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Are You the Dynamics NAV Developer Type?

Hello, My Name Is Developer

You may have heard that being a Dynamics NAV developer is smart career choice. While it may sound appealing, what with the high-earning potential and in demand workforce, but it takes a specific type of person to be a good Dynamics NAV developer. There are ways to know if you are the Dynamics NAV developer type. So read on, or check out our handy infographic.

Do You Enjoy Lists? Long Lists?

The Development Environment is where developers live, breathe, code, and problem-solve. It houses every single element, or “object,” within NAV, into the millions. So why is this Object Designer list so extensive? At a glance:

  • Objects 1-9999 are developed in Copenhagen, and are used worldwide in NAV programs
  • Objects 10000-49999 are specific to a country, like sales tax modifications
  • Objects 50000- 99999 are customer-specific. This is where the developers create pages and action-items from scratch
  • Objects 99999+ are add-ons or system tables that control user configurations, permissions, and other internal workings

Does C/AL Code Intrigue You?

C/AL is not the enemy, but rather, an ally in NAV development and customization. NAV developers actually avoid writing code whenever possible, and rather try to modify NAV’s original objects to fit the client’s needs. A few essential elements of C/AL code include conditional statements, loops, and code syntax. Luckily enough, the written code is filled with simple words to direct the process, such as ‘if,’ ‘then’, and ‘end’ all as part of conditional formatting.

A conditional statement is a logical sequence that organizes and directs the code’s action. We use phrases like this in everyday language. For example, “If I leave at 8:00, then I will arrive late to work.” See the flow chart below to identify common conditional statement words used in C/AL code, as well as a sample of conditional flow in NAV’s development environment.

common conditional code in Microsoft Dynamics NAV
Figure 1 - Common Conditional Coding in C/AL

To process data automatically and to keep code concise and effective, loops are included. Loops are a sequence of instructions that are continually repeated until a certain condition is reached (the end of a list, a number hitting zero, etc.) To keep the loop running, a piece of the code within the loop is “replaceable” by any new data that enters the system.

When saving a Codeunit, it is likely that several error messages will emerge before allowing you to exit. Many of these will be referred to as “syntax errors” essentially formatting typos within your code. Those classic squiggly red underlines will show you where your error lies within the code, but it is up to the user to determine the cause of the error. These syntax errors can be a bit frustrating, but are usually minor punctuation modifications, like adding a semicolon at the end of a line or making sure that your brackets are consistent.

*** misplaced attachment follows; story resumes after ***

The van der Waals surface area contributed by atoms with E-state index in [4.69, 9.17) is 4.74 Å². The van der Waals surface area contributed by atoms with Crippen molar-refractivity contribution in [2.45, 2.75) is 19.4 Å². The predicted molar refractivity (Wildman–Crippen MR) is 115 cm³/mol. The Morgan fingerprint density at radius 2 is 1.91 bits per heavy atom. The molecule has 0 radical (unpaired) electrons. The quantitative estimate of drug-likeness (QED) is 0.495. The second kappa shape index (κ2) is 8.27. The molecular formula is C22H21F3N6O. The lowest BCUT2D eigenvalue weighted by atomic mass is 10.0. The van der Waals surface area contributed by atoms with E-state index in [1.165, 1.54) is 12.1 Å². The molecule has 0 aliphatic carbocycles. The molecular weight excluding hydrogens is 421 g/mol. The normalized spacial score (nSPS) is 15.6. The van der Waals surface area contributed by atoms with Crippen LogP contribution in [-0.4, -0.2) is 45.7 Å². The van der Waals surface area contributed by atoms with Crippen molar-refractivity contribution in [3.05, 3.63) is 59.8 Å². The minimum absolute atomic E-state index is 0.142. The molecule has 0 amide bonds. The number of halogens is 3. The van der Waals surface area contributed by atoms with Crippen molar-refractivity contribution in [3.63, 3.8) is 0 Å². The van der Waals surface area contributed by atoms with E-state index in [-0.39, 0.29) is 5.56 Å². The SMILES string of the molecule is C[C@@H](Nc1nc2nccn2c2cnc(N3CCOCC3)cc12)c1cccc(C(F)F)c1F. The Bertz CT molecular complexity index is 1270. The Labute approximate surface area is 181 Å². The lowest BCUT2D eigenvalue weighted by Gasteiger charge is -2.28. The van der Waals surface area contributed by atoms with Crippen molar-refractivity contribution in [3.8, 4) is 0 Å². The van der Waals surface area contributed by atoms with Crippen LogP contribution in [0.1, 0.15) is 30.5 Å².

Because of C/AL’s easy-to-read format, ability to continuously process data, and syntax aid, clearly, C/AL is meant to be loved, not feared.

Are You Patient? Very Patient?

Dynamics NAV developers can spend hours, even days, tackling those annoying error messages before their work is complete. To reduce bugs and problems on the front-end, developers have to test, and test, and test again. There are two types of testing: manual and automated.

Manual testing, confirming the functionality of the code in the development environment by hand, is effective, but does not consider potential adverse effects on other elements of the system. Additionally, the developer is testing with a bias, perhaps adjusting their process to ensure that the code works. Therefore, in a manual testing scenario, a third party tester is ideal.

Automated testing is a computer-run process that can test codes at incredible speeds and catch bugs that could limit the code’s functionality for the entire system. Although automated testing costs the client more upfront, they will likely save money in the end avoiding hourly developer costs for bug fixes. However, even with automated testing, manual testing may still be necessary to ensure proper functionality and client requirement fulfillment.

Do You Believe in Functionality Over Perfection?

From a development standpoint, functionality likely takes priority over quality. However, during entire system upgrades, there will likely be errors that go unnoticed. Because testing has diminished returns, when a client would be satisfied with the functionality of the product, the development team is likely to Go Live with a product, even if it is not perfect.

The ERP industry is an exciting field and being a Dynamics NAV developer can be a smart career choice and may be your calling. Just make sure you know what you are getting into before making the leap and feel free to share the infographic.

ArcherPoint specializes in Dynamics NAV solution designdevelopment and upgrades. For more on how ArcherPoint and Dynamics NAV can help you advance your career, contact us today.

 

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